Categories: ASD and DD, Adult-focused; ASD and DD, Child-focused
By Jenna Garvey, M.Ed., LABA, BCBA
Autism spectrum disorder, or ASD, is a neurological disorder characterized by impaired communication, restrictive and repetitive behaviors, and difficulty reading the emotions or social cues of others. While an individual must be impaired in these areas to some degree in order to receive a diagnosis, autism is not a one-size-fits-all diagnosis by any means, which is why the word spectrum is used to describe it.
Think of another well-known spectrum – a rainbow – and consider how you might describe it. Broadly speaking, eight colors are represented in a predictable order. But upon closer inspection, there are actually innumerable shades of each color that would be nearly impossible to describe. Now, imagine you are trying to convey this nuance to someone with a vision impairment, and the task becomes even more challenging. This can be what it feels like to describe ASD to someone without direct and extensive experience living with or close to it.
Some individuals with ASD are extremely impacted by the diagnosis and will require life-long support to meet their basic needs. They may be non-verbal or limited-verbal in terms of how they convey wants and needs to others; some will utilize an alternative mode of communication, such as a communication device. Individuals severely impacted by autism may have limited safety skills or may engage in unsafe behavior like aggression or self-injury, especially if they cannot effectively communicate their needs. They may also engage in behavior that may be disruptive but not unsafe, like making loud sounds (vocalizing) or doing something that looks unusual but feels good to them (a common example is hand flapping).
On the other end of the spectrum are individuals whose challenges may not be apparent to others. Perhaps these people have learned strategies for successfully engaging in social interactions. Some may have found a field or social setting where their “neurological divergence,” or their differences, are an asset. Others have learned the skills that help them function without the need for assistance. Even so, be aware that some folks in this group may be dealing with challenges – such as sensory input differences – silently. Others may have difficulty navigating interpersonal relationships.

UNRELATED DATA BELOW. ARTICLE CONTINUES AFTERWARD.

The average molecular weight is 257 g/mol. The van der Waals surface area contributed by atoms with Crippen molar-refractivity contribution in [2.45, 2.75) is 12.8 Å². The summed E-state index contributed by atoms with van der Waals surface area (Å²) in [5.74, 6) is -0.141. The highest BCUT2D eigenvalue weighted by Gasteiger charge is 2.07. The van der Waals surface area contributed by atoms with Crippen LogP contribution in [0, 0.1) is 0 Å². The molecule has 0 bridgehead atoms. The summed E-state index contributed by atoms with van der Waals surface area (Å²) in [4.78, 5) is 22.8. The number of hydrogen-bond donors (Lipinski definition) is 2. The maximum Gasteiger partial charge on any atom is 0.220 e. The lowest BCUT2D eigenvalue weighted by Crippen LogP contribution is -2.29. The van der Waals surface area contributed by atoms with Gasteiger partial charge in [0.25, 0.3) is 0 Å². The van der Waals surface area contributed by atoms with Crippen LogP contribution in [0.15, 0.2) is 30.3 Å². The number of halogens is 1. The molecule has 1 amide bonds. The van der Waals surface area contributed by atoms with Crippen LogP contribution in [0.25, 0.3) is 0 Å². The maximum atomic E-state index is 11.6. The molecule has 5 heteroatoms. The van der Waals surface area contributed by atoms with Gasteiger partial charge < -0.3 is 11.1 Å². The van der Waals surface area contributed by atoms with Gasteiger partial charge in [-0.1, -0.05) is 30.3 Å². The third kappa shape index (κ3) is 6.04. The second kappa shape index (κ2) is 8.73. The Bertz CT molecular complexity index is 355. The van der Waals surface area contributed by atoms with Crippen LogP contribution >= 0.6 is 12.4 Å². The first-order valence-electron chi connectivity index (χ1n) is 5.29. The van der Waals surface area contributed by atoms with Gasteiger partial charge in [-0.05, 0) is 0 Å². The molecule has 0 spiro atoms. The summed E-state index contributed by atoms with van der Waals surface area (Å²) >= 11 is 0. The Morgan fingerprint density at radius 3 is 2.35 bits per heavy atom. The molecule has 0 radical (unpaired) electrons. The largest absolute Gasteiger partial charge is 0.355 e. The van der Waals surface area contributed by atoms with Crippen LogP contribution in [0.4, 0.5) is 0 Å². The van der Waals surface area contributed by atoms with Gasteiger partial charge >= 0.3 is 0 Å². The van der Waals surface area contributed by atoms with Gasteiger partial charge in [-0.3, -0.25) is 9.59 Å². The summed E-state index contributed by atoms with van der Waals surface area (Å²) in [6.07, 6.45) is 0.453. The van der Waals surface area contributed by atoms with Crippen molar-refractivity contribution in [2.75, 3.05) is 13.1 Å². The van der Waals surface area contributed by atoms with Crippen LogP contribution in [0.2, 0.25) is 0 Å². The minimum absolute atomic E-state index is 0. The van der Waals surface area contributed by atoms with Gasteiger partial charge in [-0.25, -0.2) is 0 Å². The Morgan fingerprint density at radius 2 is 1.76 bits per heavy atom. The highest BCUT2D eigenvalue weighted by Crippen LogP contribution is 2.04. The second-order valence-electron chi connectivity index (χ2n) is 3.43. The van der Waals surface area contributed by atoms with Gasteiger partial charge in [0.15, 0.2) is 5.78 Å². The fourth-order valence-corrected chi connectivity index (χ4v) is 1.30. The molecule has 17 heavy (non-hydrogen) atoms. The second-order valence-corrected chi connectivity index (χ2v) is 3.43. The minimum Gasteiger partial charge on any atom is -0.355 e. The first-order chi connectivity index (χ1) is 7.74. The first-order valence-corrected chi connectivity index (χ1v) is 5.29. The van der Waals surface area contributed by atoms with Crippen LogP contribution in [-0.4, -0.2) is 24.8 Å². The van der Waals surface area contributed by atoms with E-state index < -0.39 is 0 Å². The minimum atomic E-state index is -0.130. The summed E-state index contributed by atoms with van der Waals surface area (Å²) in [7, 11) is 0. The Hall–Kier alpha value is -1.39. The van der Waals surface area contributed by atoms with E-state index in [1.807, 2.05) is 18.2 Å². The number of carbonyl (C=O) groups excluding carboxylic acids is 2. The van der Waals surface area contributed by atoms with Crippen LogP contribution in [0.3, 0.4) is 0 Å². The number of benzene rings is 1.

With as many as one in 44 people falling somewhere on this spectrum, how can we be sure we are respectful of individual differences and promoting inclusivity, when the true extent of a person’s disability may not be obvious?
The best approach is to listen to what members of our autistic community and their caregivers share about their experiences and preferences, and to do what we can to ensure our workplace, school, and community settings are as supportive as possible to their needs. Try to listen with patience and understanding. Avoid jumping to conclusions about a person’s ability level based on an initial impression, because what they understand may not match how they communicate. Rather than expecting an individual with autism or other special needs to change or modify their behavior, try implementing small changes to make an environment more comfortable. You may find the accommodations benefit all members of the group – not just those with ASD.
Jenna Garvey, M.Ed., BCBA, is Clinical Director at the May Center School for Autism and Developmental Disabilities in Chicopee, Mass. She can be contacted at firstname.lastname@example.org.
May Institute is a nonprofit organization that is a national leader in the field of applied behavior analysis, serving individuals with autism spectrum disorder (ASD) and other developmental disabilities, brain injury and neurobehavioral disorders, and other special needs. Founded more than 60 years ago, we provide a wide range of exceptional educational and rehabilitative services across the lifespan. May Institute operates five schools for children with ASD and other developmental disabilities, including one in Chicopee, Mass. For more information, call 800.778.7601 or visit www.mayinstitute.org.